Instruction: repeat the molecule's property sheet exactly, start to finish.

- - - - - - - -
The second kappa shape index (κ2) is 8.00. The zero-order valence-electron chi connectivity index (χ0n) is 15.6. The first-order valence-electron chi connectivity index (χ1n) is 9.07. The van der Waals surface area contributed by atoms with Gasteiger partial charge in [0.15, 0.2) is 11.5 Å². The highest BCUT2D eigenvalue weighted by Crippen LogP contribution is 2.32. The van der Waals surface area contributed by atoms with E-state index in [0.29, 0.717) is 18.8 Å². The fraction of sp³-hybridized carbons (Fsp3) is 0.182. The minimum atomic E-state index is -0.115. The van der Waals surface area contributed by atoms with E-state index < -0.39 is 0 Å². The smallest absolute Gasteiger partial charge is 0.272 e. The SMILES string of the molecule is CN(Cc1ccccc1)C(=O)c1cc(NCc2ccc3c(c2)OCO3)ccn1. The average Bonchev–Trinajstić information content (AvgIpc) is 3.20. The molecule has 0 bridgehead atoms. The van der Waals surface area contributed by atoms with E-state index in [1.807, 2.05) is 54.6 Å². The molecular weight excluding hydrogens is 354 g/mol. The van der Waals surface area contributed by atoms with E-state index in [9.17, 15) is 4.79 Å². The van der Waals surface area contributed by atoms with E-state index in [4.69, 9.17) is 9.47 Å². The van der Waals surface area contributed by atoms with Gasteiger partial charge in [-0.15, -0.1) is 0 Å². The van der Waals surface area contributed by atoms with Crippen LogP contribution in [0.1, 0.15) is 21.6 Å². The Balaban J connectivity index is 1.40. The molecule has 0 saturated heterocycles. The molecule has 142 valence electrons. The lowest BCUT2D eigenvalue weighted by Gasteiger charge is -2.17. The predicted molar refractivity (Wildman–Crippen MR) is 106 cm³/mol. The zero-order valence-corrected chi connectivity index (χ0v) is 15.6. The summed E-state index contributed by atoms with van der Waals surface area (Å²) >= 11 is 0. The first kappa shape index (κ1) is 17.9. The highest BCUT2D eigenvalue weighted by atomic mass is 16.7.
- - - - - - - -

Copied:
The second kappa shape index (κ2) is 8.00. The zero-order valence-electron chi connectivity index (χ0n) is 15.6. The first-order valence-electron chi connectivity index (χ1n) is 9.07. The van der Waals surface area contributed by atoms with Gasteiger partial charge in [0.15, 0.2) is 11.5 Å². The highest BCUT2D eigenvalue weighted by Crippen LogP contribution is 2.32. The van der Waals surface area contributed by atoms with E-state index in [0.29, 0.717) is 18.8 Å². The fraction of sp³-hybridized carbons (Fsp3) is 0.182. The minimum atomic E-state index is -0.115. The van der Waals surface area contributed by atoms with E-state index < -0.39 is 0 Å². The smallest absolute Gasteiger partial charge is 0.272 e. The SMILES string of the molecule is CN(Cc1ccccc1)C(=O)c1cc(NCc2ccc3c(c2)OCO3)ccn1. The average Bonchev–Trinajstić information content (AvgIpc) is 3.20. The molecule has 0 bridgehead atoms. The van der Waals surface area contributed by atoms with E-state index in [1.807, 2.05) is 54.6 Å². The molecular weight excluding hydrogens is 354 g/mol. The van der Waals surface area contributed by atoms with E-state index in [9.17, 15) is 4.79 Å². The van der Waals surface area contributed by atoms with E-state index in [4.69, 9.17) is 9.47 Å². The van der Waals surface area contributed by atoms with Gasteiger partial charge in [-0.15, -0.1) is 0 Å². The van der Waals surface area contributed by atoms with Crippen LogP contribution in [0.1, 0.15) is 21.6 Å². The Balaban J connectivity index is 1.40. The molecule has 0 saturated heterocycles. The molecule has 142 valence electrons. The lowest BCUT2D eigenvalue weighted by Gasteiger charge is -2.17. The predicted molar refractivity (Wildman–Crippen MR) is 106 cm³/mol. The zero-order valence-corrected chi connectivity index (χ0v) is 15.6. The summed E-state index contributed by atoms with van der Waals surface area (Å²) >= 11 is 0. The first kappa shape index (κ1) is 17.9. The highest BCUT2D eigenvalue weighted by atomic mass is 16.7.